SHRUBS & SUBSHRUBS


Chris Evans, River to River CWMA (L. sinense)

Privets

Border privet - Ligustrum obtusifolium Sieb. & Zucc.
California privet - L. ovalifolium Hassk.
Chinese privet - L. sinense Lour.
European privet - L. vulgare L.
Olive Family (Oleaceae)

Origin: Japan (Border); Japan and South Korea (California); China (Chinese); Europe, Morocco, Western Asia and Caucasus (European)

Background
There are no species of Ligustrum native to the U.S. Privets have been introduced to the U.S. since the 1800s and some species even earlier. They are commonly used as hedges in yards, gardens and other landscapes from which they have escaped and are now well established in the wild.

Distribution and Habitat
All four privet species featured here have been reported to be invasive in the mid-Atlantic region; some are recognized as invasive elsewhere in the eastern U.S. and nationwide. They thrive in floodplains, fields, disturbed forests and forest edges.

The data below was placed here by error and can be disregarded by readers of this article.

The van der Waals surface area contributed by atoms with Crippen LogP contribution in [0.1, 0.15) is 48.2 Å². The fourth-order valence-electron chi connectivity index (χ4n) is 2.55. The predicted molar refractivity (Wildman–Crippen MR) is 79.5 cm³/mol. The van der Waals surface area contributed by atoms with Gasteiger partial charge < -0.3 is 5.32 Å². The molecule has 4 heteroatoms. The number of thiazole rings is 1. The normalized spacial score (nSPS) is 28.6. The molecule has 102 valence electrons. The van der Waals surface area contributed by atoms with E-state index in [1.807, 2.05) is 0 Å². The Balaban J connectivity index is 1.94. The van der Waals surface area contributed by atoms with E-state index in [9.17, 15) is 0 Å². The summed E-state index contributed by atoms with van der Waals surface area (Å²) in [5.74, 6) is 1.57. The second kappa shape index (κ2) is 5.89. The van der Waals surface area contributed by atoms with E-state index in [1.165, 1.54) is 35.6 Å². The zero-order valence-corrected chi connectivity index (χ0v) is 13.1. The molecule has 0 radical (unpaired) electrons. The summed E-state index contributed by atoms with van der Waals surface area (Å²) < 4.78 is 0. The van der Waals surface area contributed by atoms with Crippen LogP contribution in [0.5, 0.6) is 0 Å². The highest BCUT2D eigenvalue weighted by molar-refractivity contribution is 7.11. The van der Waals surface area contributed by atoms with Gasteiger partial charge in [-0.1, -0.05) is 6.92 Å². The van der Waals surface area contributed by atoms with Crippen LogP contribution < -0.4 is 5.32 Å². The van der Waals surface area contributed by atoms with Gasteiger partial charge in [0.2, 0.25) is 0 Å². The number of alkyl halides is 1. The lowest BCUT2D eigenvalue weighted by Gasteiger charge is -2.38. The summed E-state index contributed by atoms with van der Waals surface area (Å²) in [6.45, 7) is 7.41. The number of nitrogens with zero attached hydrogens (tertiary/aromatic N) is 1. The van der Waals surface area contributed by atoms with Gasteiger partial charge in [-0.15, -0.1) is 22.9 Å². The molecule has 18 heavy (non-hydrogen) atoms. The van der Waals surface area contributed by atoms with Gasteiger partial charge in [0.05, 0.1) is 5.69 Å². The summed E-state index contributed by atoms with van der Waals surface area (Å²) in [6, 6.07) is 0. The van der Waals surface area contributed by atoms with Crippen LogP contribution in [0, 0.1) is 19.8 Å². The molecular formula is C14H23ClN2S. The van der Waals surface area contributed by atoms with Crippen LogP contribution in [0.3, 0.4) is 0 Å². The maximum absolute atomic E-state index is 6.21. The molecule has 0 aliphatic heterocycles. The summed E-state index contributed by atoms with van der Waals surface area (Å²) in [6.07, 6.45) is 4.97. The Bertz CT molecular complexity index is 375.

Ecological Threat
Privets form dense thickets that shade out and take the place of native shrubs and herbaceous plants. The shady thickets make conditions unsuitable for native seedlings. Phenolic compounds in the leaves protect plants from leaf-feeding insects which include native herbivorous species.

Description and Biology


Bill Johnson (L. vulgare)

James H. Miller, USDA FS (L. sinense)

Prevention and Control
Do not plant privets. Small plants can be dug out pulled out by hand or with the help of a mattock or heavy Weed Wrench® type tool. Larger plants can be cut repeatedly or treated with a systemic herbicide. Herbicide can be sprayed on foliage or applied to bark or cut stems and stumps (see Control Options). No biological controls are available for any of these species. Known pests that affect privets include a foliage-feeding insect native to Europe (Macrophya punctumalbum), a fungal leaf spot (Pseudocercospora ligustri) and a common root crown bacteria (Agrobacterium tume-faciens).

 

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Last updated:11-Nov-2010